Fighting against microbial resistance. Fast test for veterinary

Project Case | Health & Agrofood |Fastinov, S.A.

The pace of diagnostic processes in clinical microbiology laboratories has largely been unchanged for almost 100 years, as availability of diagnostic results essentially depended on the growth of bacteria. Using traditional approaches, it takes at least 24 hours for obtaining growth from clinical specimens, and an additional 24 hours for downstream isolate characterization (i.e. biochemical identification and phenotypic susceptibility testing). As a consequence, therapeutic decisions are commonly made empirically until the availability of species identification and resistance patterns.

Furthermore, the emergence of pathogens carrying acquired resistance determinants, e.g. methicillin-resistant Staphylococcus aureus (MRSA), extended spectrum beta-lactamase- (ESBL-) producing Enterobacteriaceae, or carbapenem-resistant Gramnegative rods, has resulted in increasingly broad empiric treatment regimens, often including glycopeptides and broad-spectrum betalactams such as piperacillin-tazobactam or carbapenems. The
resulting overuse of these reserved agents itself drives the emergence and spread of multi-resistant organisms.

The situation is aggravated by the often unsuccessful recovery of pathogens from patients receiving prior broad-spectrum antibiotics and, in consequence, unavailability of subsequent drug susceptibility data. Moreover, it is a common problem that (successful) empiric broad-spectrum therapy remains in place although microbiological test results justify de-escalation. Therefore, it is evident that overtreatment is, at least partially, linked to the discrepancy between traditional microbiological procedures and the clinical need for more rapid results.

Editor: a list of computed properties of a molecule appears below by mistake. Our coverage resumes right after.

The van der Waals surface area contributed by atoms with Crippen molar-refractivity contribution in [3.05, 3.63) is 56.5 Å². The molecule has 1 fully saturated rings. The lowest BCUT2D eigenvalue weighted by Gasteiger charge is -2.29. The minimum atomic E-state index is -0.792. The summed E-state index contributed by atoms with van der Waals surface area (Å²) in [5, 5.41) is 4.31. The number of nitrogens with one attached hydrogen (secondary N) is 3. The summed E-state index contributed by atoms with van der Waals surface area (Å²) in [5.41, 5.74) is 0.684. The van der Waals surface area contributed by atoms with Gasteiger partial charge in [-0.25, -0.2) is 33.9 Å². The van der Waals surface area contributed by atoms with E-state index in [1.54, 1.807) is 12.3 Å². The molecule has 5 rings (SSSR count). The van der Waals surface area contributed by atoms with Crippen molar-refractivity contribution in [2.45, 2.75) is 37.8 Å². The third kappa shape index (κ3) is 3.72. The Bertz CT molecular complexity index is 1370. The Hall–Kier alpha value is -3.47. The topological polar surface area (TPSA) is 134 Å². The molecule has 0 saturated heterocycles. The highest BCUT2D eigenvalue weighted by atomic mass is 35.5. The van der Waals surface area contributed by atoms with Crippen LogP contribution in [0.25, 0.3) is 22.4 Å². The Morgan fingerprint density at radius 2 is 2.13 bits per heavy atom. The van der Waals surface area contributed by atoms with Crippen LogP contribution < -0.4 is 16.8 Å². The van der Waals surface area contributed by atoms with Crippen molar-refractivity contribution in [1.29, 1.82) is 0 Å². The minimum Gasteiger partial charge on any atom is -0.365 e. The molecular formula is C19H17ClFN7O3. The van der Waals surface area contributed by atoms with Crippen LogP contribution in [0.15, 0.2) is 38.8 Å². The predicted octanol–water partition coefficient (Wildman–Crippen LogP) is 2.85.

Early availability of information on bacterial pathogens and their antimicrobial susceptibility is of key importance for the management of infectious diseases in humans and animals. Moreover, current global emergence and spread of antimicrobial resistance is a major medical/veterinary and economic problem.

When an infection is diagnosed, the physician/veterinary is required to start an empiric large spectrum therapy, since current comprehensive and proven susceptibility profile methods require, at least, 48h. Therefore, the slowness of diagnostic procedures drives prolongation of empiric, potentially inappropriate, antibacterial therapies.

Over the last couple of years, the improvement of available techniques (e.g. for susceptibility testing, DNA amplification assays), and introduction of novel technologies (e.g. MALDI-TOF) has fundamentally changed approaches towards pathogen identification and characterization. Importantly, these techniques offer increased
diagnostic resolution while at the same time shorten the time-toresult, and are thus of obvious importance for antimicrobial stewardship.

Accelerated phenotypic methods, molecular techniques, MALDI-ToF and next generation sequencing (NGS), all hold promise or have already proven to not only optimize workflows within the lab, but also to offer increased diagnostic resolution and decreased time-toresult.

In recent years it’s been implemented a common policy in the EU, an action plan against Anti-Microbial Resistance (AMR). Its overarching goal is to preserve the possibility of effective treatment of infections both in humans and animals, since the increasing emergence of resistance to antibiotics has led to less effective treatment of common bacterial infections.